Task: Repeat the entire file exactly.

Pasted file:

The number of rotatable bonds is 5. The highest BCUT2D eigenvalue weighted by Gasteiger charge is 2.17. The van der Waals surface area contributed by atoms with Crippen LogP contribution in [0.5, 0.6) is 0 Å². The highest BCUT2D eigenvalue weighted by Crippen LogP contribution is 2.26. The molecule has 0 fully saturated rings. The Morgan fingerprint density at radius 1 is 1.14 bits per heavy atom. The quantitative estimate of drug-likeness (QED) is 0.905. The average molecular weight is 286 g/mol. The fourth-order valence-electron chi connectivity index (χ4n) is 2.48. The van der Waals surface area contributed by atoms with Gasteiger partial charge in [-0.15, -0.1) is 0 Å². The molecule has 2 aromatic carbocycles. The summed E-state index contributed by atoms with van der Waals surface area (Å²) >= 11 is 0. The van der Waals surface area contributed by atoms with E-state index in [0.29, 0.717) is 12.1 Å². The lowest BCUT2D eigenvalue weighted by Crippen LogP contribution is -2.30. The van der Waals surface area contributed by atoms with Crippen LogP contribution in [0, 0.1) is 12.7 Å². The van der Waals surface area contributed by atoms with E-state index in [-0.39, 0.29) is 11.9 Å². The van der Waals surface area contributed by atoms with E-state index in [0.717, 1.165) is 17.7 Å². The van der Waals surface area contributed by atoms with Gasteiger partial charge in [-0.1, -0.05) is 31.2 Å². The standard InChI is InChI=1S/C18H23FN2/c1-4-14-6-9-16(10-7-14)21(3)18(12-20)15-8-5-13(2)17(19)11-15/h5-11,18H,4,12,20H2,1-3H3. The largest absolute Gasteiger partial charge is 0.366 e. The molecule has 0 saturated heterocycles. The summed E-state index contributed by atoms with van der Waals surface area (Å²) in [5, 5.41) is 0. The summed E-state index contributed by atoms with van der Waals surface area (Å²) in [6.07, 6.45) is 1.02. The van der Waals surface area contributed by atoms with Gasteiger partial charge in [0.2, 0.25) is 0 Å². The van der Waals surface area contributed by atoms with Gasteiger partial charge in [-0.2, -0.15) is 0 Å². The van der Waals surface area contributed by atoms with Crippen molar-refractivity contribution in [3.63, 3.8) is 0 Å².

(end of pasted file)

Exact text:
The number of rotatable bonds is 5. The highest BCUT2D eigenvalue weighted by Gasteiger charge is 2.17. The van der Waals surface area contributed by atoms with Crippen LogP contribution in [0.5, 0.6) is 0 Å². The highest BCUT2D eigenvalue weighted by Crippen LogP contribution is 2.26. The molecule has 0 fully saturated rings. The Morgan fingerprint density at radius 1 is 1.14 bits per heavy atom. The quantitative estimate of drug-likeness (QED) is 0.905. The average molecular weight is 286 g/mol. The fourth-order valence-electron chi connectivity index (χ4n) is 2.48. The van der Waals surface area contributed by atoms with Gasteiger partial charge in [-0.15, -0.1) is 0 Å². The molecule has 2 aromatic carbocycles. The summed E-state index contributed by atoms with van der Waals surface area (Å²) >= 11 is 0. The van der Waals surface area contributed by atoms with E-state index in [0.29, 0.717) is 12.1 Å². The lowest BCUT2D eigenvalue weighted by Crippen LogP contribution is -2.30. The van der Waals surface area contributed by atoms with Crippen LogP contribution in [0, 0.1) is 12.7 Å². The van der Waals surface area contributed by atoms with E-state index in [-0.39, 0.29) is 11.9 Å². The van der Waals surface area contributed by atoms with E-state index in [0.717, 1.165) is 17.7 Å². The van der Waals surface area contributed by atoms with Gasteiger partial charge in [-0.1, -0.05) is 31.2 Å². The standard InChI is InChI=1S/C18H23FN2/c1-4-14-6-9-16(10-7-14)21(3)18(12-20)15-8-5-13(2)17(19)11-15/h5-11,18H,4,12,20H2,1-3H3. The largest absolute Gasteiger partial charge is 0.366 e. The molecule has 0 saturated heterocycles. The summed E-state index contributed by atoms with van der Waals surface area (Å²) in [5, 5.41) is 0. The summed E-state index contributed by atoms with van der Waals surface area (Å²) in [6.07, 6.45) is 1.02. The van der Waals surface area contributed by atoms with Gasteiger partial charge in [0.2, 0.25) is 0 Å². The van der Waals surface area contributed by atoms with Gasteiger partial charge in [-0.2, -0.15) is 0 Å². The van der Waals surface area contributed by atoms with Crippen molar-refractivity contribution in [3.63, 3.8) is 0 Å².